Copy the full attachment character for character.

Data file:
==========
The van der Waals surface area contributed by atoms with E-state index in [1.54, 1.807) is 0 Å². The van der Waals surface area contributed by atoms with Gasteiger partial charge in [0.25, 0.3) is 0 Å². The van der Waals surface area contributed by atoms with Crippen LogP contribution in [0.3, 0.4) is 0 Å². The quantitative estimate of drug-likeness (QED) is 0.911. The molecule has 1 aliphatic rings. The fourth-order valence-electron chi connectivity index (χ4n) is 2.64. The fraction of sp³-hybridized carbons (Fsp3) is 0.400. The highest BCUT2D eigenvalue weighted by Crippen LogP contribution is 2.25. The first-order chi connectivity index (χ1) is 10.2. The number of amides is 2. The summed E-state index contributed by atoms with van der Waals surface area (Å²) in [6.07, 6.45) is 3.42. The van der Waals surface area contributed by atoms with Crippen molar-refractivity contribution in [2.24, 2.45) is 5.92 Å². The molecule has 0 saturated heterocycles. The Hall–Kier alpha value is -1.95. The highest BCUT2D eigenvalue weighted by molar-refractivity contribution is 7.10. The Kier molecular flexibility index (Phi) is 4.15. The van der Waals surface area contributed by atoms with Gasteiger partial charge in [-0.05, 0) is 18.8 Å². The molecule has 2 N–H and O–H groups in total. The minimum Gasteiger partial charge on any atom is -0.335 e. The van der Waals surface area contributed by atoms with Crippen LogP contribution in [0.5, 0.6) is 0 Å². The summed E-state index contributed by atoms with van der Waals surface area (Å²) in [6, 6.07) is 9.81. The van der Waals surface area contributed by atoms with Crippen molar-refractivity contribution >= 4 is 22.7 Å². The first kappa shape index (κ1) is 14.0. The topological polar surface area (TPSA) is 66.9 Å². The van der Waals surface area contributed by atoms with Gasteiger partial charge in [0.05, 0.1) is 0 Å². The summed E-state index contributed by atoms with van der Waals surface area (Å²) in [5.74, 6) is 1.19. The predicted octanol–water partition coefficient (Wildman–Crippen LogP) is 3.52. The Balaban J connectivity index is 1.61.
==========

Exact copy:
The van der Waals surface area contributed by atoms with E-state index in [1.54, 1.807) is 0 Å². The van der Waals surface area contributed by atoms with Gasteiger partial charge in [0.25, 0.3) is 0 Å². The van der Waals surface area contributed by atoms with Crippen LogP contribution in [0.3, 0.4) is 0 Å². The quantitative estimate of drug-likeness (QED) is 0.911. The molecule has 1 aliphatic rings. The fourth-order valence-electron chi connectivity index (χ4n) is 2.64. The fraction of sp³-hybridized carbons (Fsp3) is 0.400. The highest BCUT2D eigenvalue weighted by Crippen LogP contribution is 2.25. The first-order chi connectivity index (χ1) is 10.2. The number of amides is 2. The summed E-state index contributed by atoms with van der Waals surface area (Å²) in [6.07, 6.45) is 3.42. The van der Waals surface area contributed by atoms with Crippen molar-refractivity contribution in [2.24, 2.45) is 5.92 Å². The molecule has 0 saturated heterocycles. The Hall–Kier alpha value is -1.95. The highest BCUT2D eigenvalue weighted by molar-refractivity contribution is 7.10. The Kier molecular flexibility index (Phi) is 4.15. The van der Waals surface area contributed by atoms with Gasteiger partial charge in [-0.05, 0) is 18.8 Å². The molecule has 2 N–H and O–H groups in total. The minimum Gasteiger partial charge on any atom is -0.335 e. The van der Waals surface area contributed by atoms with Crippen LogP contribution in [0.5, 0.6) is 0 Å². The summed E-state index contributed by atoms with van der Waals surface area (Å²) in [6, 6.07) is 9.81. The van der Waals surface area contributed by atoms with Crippen molar-refractivity contribution >= 4 is 22.7 Å². The first kappa shape index (κ1) is 14.0. The topological polar surface area (TPSA) is 66.9 Å². The van der Waals surface area contributed by atoms with Gasteiger partial charge in [0.05, 0.1) is 0 Å². The summed E-state index contributed by atoms with van der Waals surface area (Å²) in [5.74, 6) is 1.19. The predicted octanol–water partition coefficient (Wildman–Crippen LogP) is 3.52. The Balaban J connectivity index is 1.61.